Furthermore, Enoch’s translation was an example. Miracles are always meant to authenticate the man of God. Enoch had been preaching judgment and repentance for years. His disappearance would certainly have caused a stir. One minute here, the next minute gone and in heaven. Furthermore, when Enoch strolled into heaven, it was not done secretly, there were witnesses. How do we know this fact? If Enoch had entered heaven secretly, people would have assumed he had died and his body had decomposed or been buried. People go missing all the time after all, and the world was full of corruption and murder during this era. Furthermore, when Elijah and Jesus both ascended to heaven there were witnesses to view the event. God did not take Enoch for Enoch’s sake, but to serve as an example to others.
Noah may not have known Enoch, but we are told he too walked with God. The phrase is the same as used when describing Enoch, indicating they lived a similar life. Enoch’s life and final journey were undoubtedly an inspiration for Noah, as they were for all of Israel, who passed the story down for countless generations. Thus, Enoch had a tremendous influence on generations after his departure. Indeed, Noah would be the vessel through which God would save mankind. Enoch’s influence has thus extended to all mankind, a truly wonderful example of someone who prepared future generations for God’s service!
Loser in the Eyes of Man, A Hero in the Eyes of God
“he had this testimony, that he pleased God” (Hebrews 11:5)
In the eyes of the world, as well as in the eyes of many pastors, Enoch would be considered a loser. After all, what influence did he have during his era? We are told he preached judgment and repentance, yet there is no indication anyone responded to his words. No great revival is recorded, and within one lifetime, the world was being judged for their rebellion. If Enoch had embarked to save his generation, turn the tide of his culture, and restore virtue in society, he was most certainly a loser.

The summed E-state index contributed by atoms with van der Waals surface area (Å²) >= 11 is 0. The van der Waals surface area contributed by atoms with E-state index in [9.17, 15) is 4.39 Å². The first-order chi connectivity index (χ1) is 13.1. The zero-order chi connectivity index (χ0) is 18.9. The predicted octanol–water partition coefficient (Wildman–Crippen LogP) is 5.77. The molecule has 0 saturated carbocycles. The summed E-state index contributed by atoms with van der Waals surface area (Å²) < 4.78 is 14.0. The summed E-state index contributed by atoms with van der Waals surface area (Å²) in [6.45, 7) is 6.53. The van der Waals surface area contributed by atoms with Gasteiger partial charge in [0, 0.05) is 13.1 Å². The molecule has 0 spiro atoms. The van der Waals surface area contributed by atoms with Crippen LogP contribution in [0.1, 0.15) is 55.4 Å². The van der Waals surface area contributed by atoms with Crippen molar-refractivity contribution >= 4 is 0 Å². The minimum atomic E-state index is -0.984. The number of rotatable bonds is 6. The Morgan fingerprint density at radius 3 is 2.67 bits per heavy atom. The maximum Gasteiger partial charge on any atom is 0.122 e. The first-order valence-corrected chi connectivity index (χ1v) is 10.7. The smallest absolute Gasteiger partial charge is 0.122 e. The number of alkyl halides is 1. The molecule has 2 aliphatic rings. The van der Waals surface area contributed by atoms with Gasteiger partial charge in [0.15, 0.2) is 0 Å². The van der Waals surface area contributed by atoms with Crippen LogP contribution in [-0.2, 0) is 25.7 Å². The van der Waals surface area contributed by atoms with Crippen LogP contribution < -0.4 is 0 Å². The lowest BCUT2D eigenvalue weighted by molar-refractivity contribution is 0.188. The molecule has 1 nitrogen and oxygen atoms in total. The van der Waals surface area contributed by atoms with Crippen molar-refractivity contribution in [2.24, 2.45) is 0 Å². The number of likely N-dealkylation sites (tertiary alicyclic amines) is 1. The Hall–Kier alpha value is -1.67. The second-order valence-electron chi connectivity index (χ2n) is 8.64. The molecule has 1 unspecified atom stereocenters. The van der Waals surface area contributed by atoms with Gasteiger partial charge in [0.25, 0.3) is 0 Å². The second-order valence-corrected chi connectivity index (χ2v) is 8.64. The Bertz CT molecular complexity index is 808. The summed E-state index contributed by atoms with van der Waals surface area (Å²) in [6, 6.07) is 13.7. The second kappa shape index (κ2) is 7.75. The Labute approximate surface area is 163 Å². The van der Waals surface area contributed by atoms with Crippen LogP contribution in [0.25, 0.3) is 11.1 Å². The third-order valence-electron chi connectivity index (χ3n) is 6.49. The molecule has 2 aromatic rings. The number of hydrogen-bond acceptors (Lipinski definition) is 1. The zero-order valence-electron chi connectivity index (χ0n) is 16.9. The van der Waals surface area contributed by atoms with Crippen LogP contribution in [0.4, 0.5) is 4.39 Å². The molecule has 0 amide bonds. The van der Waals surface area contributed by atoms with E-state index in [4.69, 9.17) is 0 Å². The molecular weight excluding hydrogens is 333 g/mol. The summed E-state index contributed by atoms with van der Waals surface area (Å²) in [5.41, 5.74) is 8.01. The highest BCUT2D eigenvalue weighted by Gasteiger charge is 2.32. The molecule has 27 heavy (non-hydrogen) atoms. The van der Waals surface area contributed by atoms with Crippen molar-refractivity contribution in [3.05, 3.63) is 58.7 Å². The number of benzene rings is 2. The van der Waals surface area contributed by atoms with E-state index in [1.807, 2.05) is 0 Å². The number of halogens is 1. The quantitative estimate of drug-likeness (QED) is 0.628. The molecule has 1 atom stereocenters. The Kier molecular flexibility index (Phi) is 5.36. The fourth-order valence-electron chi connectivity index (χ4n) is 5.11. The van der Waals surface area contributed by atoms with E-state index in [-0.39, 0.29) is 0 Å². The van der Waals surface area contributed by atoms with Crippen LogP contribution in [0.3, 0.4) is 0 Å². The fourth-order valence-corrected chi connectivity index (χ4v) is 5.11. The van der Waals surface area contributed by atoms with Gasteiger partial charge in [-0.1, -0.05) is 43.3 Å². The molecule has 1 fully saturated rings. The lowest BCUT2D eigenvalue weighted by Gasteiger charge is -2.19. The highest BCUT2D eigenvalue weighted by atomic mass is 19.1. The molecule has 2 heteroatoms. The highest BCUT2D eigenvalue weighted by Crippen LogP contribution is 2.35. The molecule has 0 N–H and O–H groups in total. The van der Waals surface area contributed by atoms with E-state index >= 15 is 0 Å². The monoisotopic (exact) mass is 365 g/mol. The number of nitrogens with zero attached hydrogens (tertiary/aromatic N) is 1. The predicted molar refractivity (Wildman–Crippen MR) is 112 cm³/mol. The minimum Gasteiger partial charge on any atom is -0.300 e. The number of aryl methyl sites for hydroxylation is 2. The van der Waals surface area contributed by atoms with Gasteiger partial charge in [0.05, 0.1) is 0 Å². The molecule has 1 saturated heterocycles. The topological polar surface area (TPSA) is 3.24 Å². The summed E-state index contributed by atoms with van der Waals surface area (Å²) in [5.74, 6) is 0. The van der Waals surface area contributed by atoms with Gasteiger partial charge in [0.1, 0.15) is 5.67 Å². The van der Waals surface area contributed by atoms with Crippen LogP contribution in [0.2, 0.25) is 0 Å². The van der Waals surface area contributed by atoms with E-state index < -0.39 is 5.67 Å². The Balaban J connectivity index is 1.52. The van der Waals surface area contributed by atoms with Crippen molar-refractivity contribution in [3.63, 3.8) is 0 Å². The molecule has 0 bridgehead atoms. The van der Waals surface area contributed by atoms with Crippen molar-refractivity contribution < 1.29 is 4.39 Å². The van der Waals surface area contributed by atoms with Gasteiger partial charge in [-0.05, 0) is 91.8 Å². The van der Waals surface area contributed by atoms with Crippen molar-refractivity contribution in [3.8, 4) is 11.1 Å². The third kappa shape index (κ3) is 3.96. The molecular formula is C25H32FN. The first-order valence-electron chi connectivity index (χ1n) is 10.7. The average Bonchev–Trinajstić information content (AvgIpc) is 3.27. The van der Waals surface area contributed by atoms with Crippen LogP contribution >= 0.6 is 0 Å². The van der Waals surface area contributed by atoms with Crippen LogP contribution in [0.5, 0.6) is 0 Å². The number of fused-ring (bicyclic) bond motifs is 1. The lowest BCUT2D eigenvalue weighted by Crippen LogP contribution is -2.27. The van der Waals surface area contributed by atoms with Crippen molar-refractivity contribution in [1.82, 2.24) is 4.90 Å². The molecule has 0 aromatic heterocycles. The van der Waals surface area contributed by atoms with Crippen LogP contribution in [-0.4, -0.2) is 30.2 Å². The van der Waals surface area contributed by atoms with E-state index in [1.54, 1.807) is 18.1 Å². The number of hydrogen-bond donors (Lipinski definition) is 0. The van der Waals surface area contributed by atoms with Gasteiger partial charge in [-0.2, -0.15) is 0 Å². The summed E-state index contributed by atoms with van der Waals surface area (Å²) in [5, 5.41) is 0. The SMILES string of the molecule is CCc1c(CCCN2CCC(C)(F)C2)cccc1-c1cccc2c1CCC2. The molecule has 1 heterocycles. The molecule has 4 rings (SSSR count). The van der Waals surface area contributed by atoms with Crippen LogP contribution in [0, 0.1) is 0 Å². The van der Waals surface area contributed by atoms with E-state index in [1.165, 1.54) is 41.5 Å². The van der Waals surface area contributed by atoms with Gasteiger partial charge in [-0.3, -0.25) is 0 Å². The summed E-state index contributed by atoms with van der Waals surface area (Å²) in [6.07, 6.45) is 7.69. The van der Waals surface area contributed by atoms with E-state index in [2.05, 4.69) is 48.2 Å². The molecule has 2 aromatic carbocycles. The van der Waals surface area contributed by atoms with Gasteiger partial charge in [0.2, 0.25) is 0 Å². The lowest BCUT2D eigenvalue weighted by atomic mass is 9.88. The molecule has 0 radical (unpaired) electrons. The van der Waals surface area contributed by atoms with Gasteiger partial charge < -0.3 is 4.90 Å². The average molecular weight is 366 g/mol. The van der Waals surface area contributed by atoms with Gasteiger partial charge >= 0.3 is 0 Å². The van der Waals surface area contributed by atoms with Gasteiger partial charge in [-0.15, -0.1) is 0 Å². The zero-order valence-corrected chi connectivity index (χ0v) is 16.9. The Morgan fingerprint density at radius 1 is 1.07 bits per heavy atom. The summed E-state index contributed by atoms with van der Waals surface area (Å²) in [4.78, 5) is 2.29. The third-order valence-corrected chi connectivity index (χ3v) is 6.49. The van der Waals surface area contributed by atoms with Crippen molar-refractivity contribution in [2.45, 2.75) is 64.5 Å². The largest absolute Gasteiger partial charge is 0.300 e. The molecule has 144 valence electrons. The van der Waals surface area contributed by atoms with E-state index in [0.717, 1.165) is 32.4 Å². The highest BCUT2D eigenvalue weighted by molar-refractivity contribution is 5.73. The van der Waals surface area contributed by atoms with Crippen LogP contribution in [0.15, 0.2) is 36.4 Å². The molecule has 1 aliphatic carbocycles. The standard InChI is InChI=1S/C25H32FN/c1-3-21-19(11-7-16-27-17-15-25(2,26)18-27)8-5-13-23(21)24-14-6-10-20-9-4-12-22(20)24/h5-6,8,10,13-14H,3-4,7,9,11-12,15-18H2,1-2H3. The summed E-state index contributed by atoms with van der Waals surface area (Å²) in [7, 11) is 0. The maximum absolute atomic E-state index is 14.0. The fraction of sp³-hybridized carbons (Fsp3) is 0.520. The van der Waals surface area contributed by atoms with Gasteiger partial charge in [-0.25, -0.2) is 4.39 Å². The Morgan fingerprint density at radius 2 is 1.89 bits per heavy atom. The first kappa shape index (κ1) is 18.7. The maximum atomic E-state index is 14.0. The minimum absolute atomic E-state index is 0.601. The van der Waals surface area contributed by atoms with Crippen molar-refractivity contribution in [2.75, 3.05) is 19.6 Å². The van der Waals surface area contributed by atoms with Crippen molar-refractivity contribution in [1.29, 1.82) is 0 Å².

Furthermore, Enoch was also was a loser in regards to his own family. We are told in Genesis 5:22 that Enoch “begat sons and daughters”, yet only the line of Methuselah responded in faith. What happened to all of Enoch’s other children, or his descendants aside from Methuselah, Lamech, and Noah’s family? They all died prior to, or during the flood. Thus, even in his own family, Enoch influenced very few for Christ. Perhaps some of his other children followed God, but their children and their children’s children certainly did not. So, was Enoch a loser?
Many parents whose children have abandoned God may feel similarly. And while parents certainly hold responsibility for their children, once those children reach adulthood, their decisions are their own. Certainly, parental decisions can have great influence, as in the case of Methuselah, but everyone will be judged by his own deeds.
By the world’s standards, Enoch was a loser. He failed to have a great following, or even affect the majority of his family. Yet, by God’s standards, he is counted a hero of the faith. Why? Because Enoch followed God’s commands, walked with God, and influenced the one person God chose to use to accomplish His sovereign plan. God is not interested in quantity; he is interested in quality. Enoch did exactly as God commanded him, and by so doing, influenced all of mankind. A loser to the world, Enoch is a hero before God.